Birds in the corvid family, like crows and ravens, are often celebrated for their smarts. Sometimes, however, their brainy activities are tied to slightly more banal anatomy, like their beaks. New Caledonian crows (Corvus moneduloides) have grabbed a lot of attention for fashioning tools out of sticks and debris, allowing them to better hunt for food, and while this certainly involves some impressive mental activity, it’s likely been enhanced by specializations in the birds’ mouths as well. Similar to how human capabilities have been magnified by our dexterous hands, it appears that these crows’ grip on their tools has pushed their tool use further.
Mandible for manipulation
A tool-friendly beak seems to be less for poking, and more for pinching. The tip is less pointed that most birds, lacking the dramatic hook-shape most obviously demonstrated on raptors (“Like an eagle!” offers my first grader.) The top half of the beak is instead straight and nearly blunted. The bottom jaw, or rather, the mandibular rostrum, has developed a slight upward curve, meaning the tip of the mouth comes together in a shape slightly reminiscent of a thumb and forefinger coming together. It adds up to a mouth that can hold a tool with a firm grip, plus is straight and short enough to allow the crow to see and focus on what they’re poking at.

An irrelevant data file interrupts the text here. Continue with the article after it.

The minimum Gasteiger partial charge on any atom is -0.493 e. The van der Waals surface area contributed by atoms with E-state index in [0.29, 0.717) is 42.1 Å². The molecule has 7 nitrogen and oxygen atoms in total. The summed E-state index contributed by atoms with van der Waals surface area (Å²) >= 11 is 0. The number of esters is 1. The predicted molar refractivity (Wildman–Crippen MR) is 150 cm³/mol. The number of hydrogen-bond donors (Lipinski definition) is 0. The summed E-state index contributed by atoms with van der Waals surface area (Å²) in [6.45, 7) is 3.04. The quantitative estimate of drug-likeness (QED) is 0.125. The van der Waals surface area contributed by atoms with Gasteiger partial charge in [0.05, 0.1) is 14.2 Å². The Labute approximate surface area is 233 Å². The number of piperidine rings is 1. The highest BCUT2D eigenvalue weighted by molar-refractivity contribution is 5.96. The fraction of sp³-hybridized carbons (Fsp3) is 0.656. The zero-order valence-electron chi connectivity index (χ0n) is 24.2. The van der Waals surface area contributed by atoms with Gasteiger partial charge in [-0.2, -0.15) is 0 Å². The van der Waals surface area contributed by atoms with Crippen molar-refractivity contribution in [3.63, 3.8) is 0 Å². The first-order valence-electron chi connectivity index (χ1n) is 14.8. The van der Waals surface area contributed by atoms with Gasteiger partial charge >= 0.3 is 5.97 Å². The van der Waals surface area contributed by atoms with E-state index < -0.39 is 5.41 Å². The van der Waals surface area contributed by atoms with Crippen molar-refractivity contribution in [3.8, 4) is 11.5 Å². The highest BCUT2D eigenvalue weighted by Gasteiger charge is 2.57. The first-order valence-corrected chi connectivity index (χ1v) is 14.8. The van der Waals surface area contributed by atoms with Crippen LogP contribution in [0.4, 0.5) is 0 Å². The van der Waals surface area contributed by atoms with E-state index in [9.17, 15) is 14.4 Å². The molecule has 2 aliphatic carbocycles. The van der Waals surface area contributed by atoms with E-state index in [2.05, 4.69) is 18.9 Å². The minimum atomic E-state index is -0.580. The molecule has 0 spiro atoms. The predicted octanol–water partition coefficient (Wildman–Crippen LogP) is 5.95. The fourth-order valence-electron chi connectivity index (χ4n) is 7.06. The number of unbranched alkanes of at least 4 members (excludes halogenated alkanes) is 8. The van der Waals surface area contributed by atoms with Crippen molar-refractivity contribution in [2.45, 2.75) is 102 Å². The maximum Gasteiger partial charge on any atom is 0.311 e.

To ensure that people weren’t inventing traits that supported what we thought of the crows’ tool use, computed tomophraphy scans of various species’ beaks were compared statistically. The shape and structure of the New Caledonian crows stood out significantly from other foraging birds, like woodpeckers, indicating that a truly specialized structure had evolved, even though the birds were eating bugs out of trees like many of their relatives. Rather than stick with pecking directly, it seems that crows using tools provided enough of an advantage that when fishing longhorn beetle grubs out of trees that the tool usage became it’s own evolutionary influence. Over generations, crows with more tool-friendly mouths were more successful, coming to dominate the gene pool.
At this point, the tool-usage seems to be integral to New Caledonian crow hunting. Individuals even have personal preferences about which side of the head to line their twigs up when hunting, almost like being right- or left-handed. This tool-using lifestyle of course has also helped shape the birds’ brains, and they’ve proven that while they’ve specialized in sticks, they can be flexible about what tool they’re using if the need arises.
Source: Unique beak evolved with tool use in New Caledonian crow, Scienmag